inferiorly, by the medial pterygoid muscle attaching to the mandible

medially, by the lateral pterygoid plate

laterally, by the ramus of mandible, which contains the mandibular foramen, leading to the mandibular canal through which the inferior alveolar nerve passes. This also contains the lingula, a triangular piece of bone that overlies the mandibular foramen antero-medially. Finally, the mylohyoid groove descends obliquely transmitting the mylohyoid nerve the only motor branch of the posterior division of the trigeminal nerve.

Keel (bird anatomy)

A keel or carina (plural carinae) in bird anatomy is an extension of the sternum (breastbone) which runs axially along the midline of the sternum and extends outward, perpendicular to the plane of the ribs. The keel provides an anchor to which a bird's wing muscles attach, thereby providing adequate leverage for flight. Keels do not exist on all birds; in particular, some flightless birds lack a keel structure.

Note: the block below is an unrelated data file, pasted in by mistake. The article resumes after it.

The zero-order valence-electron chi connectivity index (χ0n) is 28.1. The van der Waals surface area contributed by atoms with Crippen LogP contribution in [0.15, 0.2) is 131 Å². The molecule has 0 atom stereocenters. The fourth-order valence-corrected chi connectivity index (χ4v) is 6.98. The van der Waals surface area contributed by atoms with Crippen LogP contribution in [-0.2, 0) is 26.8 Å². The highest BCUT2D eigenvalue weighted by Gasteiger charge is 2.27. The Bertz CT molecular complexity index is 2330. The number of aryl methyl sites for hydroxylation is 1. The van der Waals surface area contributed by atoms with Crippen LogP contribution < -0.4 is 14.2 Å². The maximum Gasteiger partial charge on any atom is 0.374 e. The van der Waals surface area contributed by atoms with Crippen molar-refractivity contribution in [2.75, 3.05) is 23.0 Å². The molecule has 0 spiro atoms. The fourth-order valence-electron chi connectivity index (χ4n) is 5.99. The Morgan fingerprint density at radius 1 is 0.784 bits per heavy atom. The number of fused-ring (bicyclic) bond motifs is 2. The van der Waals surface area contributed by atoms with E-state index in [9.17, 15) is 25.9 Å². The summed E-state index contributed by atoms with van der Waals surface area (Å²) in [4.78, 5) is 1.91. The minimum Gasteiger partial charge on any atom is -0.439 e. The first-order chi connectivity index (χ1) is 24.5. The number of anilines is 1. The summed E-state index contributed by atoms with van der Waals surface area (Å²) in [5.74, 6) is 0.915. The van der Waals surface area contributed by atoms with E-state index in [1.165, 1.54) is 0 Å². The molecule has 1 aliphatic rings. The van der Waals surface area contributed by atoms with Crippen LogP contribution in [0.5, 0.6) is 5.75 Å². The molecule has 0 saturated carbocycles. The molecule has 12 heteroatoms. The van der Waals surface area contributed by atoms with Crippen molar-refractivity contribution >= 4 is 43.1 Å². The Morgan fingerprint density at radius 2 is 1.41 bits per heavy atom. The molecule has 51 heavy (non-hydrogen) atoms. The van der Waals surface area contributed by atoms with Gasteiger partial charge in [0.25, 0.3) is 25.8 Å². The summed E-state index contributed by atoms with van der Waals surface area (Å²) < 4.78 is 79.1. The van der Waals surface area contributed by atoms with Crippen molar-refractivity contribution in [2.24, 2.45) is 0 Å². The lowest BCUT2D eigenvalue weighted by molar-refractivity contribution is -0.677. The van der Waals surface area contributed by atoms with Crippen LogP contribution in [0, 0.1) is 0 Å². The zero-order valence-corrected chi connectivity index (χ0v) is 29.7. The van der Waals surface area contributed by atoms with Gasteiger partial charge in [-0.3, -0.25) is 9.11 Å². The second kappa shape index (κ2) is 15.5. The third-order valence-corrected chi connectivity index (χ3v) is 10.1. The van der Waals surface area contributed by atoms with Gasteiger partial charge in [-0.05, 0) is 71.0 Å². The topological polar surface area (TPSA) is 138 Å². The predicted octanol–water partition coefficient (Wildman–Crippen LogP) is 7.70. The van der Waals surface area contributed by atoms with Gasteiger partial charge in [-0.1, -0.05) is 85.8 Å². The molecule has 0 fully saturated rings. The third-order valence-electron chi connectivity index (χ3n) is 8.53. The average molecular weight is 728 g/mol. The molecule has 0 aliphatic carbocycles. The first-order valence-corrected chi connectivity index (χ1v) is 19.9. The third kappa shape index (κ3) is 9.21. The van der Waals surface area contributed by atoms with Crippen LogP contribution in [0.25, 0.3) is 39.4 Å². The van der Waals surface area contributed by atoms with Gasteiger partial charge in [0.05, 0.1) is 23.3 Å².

Historically, the presence or absence of a pronounced keel structure was used as a broad classification of birds into two orders: Carinatae (from carina, "keel"), having a pronounced keel; and ratites (from ratis, "raft" — referring to the flatness of the sternum), having a subtle keel structure or lacking one entirely. However, this classification has fallen into disuse as evolutionary studies have shown that many flightless birds have evolved from flighted birds.

Leptopleuron